The Summer Swivel Series highlights different teens’ changed plans for the summer of 2020. Follow along as we hear from teens from the Greater Boston area who are making the most of their new summer adventures.
I can comfortably speak for most students my age across America when I say that college is on our minds, and the summer prior to senior year is an important one. If I were writing this roughly six months ago, I would be excited to highlight my paid internship through the Gulf of Maine Institute, where I would be picking the invasive species of pepper weed. I would have also been able to speak on behalf of my selection into the Quarter Zero Entrepreneurship Start-Up Camp on the UCLA campus, or perhaps the numerous college visits I had planned.
In terms of my non-academic summer pursuits, I should be packing my bag for my third year as a returning camper for a week at the Northeast Kingdom Running Camp with my cross-country teammates. Instead, I am currently on my couch rewatching “The Office.” Although the summer isn’t panning out as I initially intended, it has allowed me to adjust and adapt to the new times we are living in. The reality is we are not just living through a global pandemic. If you have refreshed your social media page or tuned into the news for a matter of seconds, then you are aware that America is in the midst of rampant racism.
As students, we are taught every year about the past through class curriculum. Then we shut the textbooks, stack them in the closet and go to sleep under the impression that our youth is learning history so as not to repeat ourselves. And when history does repeat itself, especially the negative aspects, it’s easy to post about it and sign petitions while feeling disgrace for people and cities far out of the comfort of our small town. However, for me, it started to hit a little too close to home when someone spray-painted racist slurs behind my town’s CVS and a photo published in my high school 2010 yearbook of students in blackface arose. That’s when I realized, despite all our textbook knowledge, my own community has yet to make an effort to show that we don’t harbor racist views.
That is also when my mentality of “I want to help” turned into “I need to do something.” We cannot erase the recent despicable acts that have become part of the fabric of our own town and America as a whole, but I will do everything we can to reverse the narrative into one that will bring future students pride, rather than shame. Because of this realization, I developed the idea to use my platform as the president of the National Art Honors Society to propose an outdoor art gallery in support of social justice. The event will take place on the front lawn of Newburyport High School on Aug. 15. We will be featuring student artwork, an independent student band and segments of student poetry. All of the artwork will be up for auction and all of the money raised from the event will go toward a local nonprofit in alliance with the Black Lives Matter movement and social justice issues.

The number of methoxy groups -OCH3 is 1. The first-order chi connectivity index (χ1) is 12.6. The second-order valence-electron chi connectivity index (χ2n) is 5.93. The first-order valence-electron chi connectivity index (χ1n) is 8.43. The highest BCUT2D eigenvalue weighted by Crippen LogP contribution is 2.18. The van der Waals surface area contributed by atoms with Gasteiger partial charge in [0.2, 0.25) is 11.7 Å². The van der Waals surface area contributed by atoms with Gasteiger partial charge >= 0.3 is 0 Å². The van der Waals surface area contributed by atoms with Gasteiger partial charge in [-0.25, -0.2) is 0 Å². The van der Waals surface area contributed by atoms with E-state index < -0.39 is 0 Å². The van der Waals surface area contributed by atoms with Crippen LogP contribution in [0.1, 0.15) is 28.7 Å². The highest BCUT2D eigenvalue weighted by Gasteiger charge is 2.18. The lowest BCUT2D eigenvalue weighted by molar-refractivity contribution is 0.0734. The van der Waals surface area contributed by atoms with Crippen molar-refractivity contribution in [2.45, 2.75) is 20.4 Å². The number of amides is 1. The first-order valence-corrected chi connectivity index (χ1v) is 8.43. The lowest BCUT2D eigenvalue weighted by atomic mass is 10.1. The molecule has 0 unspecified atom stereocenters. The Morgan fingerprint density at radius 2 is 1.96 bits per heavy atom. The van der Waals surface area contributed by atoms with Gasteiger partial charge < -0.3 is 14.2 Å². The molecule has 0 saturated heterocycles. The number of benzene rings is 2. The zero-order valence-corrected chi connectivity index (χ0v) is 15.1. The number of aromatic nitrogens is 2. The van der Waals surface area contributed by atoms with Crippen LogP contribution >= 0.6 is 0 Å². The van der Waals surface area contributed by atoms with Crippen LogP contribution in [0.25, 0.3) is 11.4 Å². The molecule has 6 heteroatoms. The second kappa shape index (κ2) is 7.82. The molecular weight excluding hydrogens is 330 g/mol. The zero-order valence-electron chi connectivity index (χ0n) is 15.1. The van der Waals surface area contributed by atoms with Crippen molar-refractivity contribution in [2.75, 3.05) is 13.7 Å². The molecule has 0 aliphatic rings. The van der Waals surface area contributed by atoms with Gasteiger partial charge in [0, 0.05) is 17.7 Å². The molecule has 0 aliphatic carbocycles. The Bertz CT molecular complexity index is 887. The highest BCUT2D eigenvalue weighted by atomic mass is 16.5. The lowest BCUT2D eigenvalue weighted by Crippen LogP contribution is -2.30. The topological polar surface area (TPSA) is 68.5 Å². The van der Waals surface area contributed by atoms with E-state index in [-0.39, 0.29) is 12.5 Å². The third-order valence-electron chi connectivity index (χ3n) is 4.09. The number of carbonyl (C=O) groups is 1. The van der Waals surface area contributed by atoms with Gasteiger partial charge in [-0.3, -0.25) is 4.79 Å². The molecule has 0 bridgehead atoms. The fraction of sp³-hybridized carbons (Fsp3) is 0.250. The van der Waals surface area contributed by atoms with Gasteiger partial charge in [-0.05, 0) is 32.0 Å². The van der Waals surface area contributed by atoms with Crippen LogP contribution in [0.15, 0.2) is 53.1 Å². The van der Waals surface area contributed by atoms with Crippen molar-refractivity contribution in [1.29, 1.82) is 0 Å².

As for the current “everyday” events from my summer thus far, I have been participating in morning runs, best described as “cross-country preseason.” They are not mandatory, but are open for any runner who wants to attend. We meet in the parking lot of our local state park, Maudslay, every Monday, Wednesday and Friday at 6:30 a.m. Although I would classify getting out of bed before 10 a.m. as a brutal awakening, I have attended these runs every summer since my freshman year, so in a way, I think the consistency they provide is comforting.
We are all living through a unique period of time where we have to cope with an abundance of change, and keeping a routine has become beneficial. These runs are also extra special this year since I was named one the girls’ captains for this season, so I get to help lead the runs.
While we are currently bearing the brunt of these trying times, it’s often hard to stay optimistic. In the grand scheme of things, this time we are living in has made me realize how thankful I am. I may have lost out on some “lasts” or “one-time only” experiences, but the fact that I am lucky enough to continuously wake up in a safe environment with full control of my body and health has taught me that alone is enough.
Emma Keith is a rising senior at Newburyport High School. Within her school, she stays involved by participating in the Real World Design Challenge team, National Art Honors Society, Student Ambassadors, the Environmental Club, Gulf of Maine Institute and the Anti-Defamation League. This past year, Emma served as a JTI Peer Leadership Fellow in the North Shore cohort. She has also been heavily involved in the track and cross-country program at her high school, where she participates in all three seasons of competitive running.
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